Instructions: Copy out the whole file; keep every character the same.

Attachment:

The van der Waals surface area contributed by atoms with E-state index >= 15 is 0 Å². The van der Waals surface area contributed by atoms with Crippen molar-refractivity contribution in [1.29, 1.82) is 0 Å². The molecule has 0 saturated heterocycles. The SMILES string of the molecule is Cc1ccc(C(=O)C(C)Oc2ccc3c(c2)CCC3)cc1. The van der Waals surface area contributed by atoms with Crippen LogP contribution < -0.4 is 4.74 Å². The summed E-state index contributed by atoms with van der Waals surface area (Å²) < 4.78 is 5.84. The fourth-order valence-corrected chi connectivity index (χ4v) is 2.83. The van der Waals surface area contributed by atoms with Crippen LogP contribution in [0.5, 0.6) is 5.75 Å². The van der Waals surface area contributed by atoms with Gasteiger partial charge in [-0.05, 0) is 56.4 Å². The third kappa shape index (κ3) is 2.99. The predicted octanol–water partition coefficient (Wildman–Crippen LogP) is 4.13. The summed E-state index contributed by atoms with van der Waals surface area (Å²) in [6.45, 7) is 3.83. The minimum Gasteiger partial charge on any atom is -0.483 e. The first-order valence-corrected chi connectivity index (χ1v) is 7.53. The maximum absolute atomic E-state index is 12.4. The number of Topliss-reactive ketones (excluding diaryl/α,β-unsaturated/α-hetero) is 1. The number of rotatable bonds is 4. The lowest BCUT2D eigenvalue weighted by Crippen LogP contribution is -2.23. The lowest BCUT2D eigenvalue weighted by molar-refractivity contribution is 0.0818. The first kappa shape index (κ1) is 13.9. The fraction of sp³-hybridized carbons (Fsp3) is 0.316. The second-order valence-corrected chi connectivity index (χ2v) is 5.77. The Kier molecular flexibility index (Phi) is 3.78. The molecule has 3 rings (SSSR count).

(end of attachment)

The van der Waals surface area contributed by atoms with E-state index >= 15 is 0 Å². The van der Waals surface area contributed by atoms with Crippen molar-refractivity contribution in [1.29, 1.82) is 0 Å². The molecule has 0 saturated heterocycles. The SMILES string of the molecule is Cc1ccc(C(=O)C(C)Oc2ccc3c(c2)CCC3)cc1. The van der Waals surface area contributed by atoms with Crippen LogP contribution < -0.4 is 4.74 Å². The summed E-state index contributed by atoms with van der Waals surface area (Å²) < 4.78 is 5.84. The fourth-order valence-corrected chi connectivity index (χ4v) is 2.83. The van der Waals surface area contributed by atoms with Crippen LogP contribution in [0.5, 0.6) is 5.75 Å². The van der Waals surface area contributed by atoms with Gasteiger partial charge in [-0.05, 0) is 56.4 Å². The third kappa shape index (κ3) is 2.99. The predicted octanol–water partition coefficient (Wildman–Crippen LogP) is 4.13. The summed E-state index contributed by atoms with van der Waals surface area (Å²) in [6.45, 7) is 3.83. The minimum Gasteiger partial charge on any atom is -0.483 e. The first-order valence-corrected chi connectivity index (χ1v) is 7.53. The maximum absolute atomic E-state index is 12.4. The number of Topliss-reactive ketones (excluding diaryl/α,β-unsaturated/α-hetero) is 1. The number of rotatable bonds is 4. The lowest BCUT2D eigenvalue weighted by Crippen LogP contribution is -2.23. The lowest BCUT2D eigenvalue weighted by molar-refractivity contribution is 0.0818. The first kappa shape index (κ1) is 13.9. The fraction of sp³-hybridized carbons (Fsp3) is 0.316. The second-order valence-corrected chi connectivity index (χ2v) is 5.77. The Kier molecular flexibility index (Phi) is 3.78. The molecule has 3 rings (SSSR count).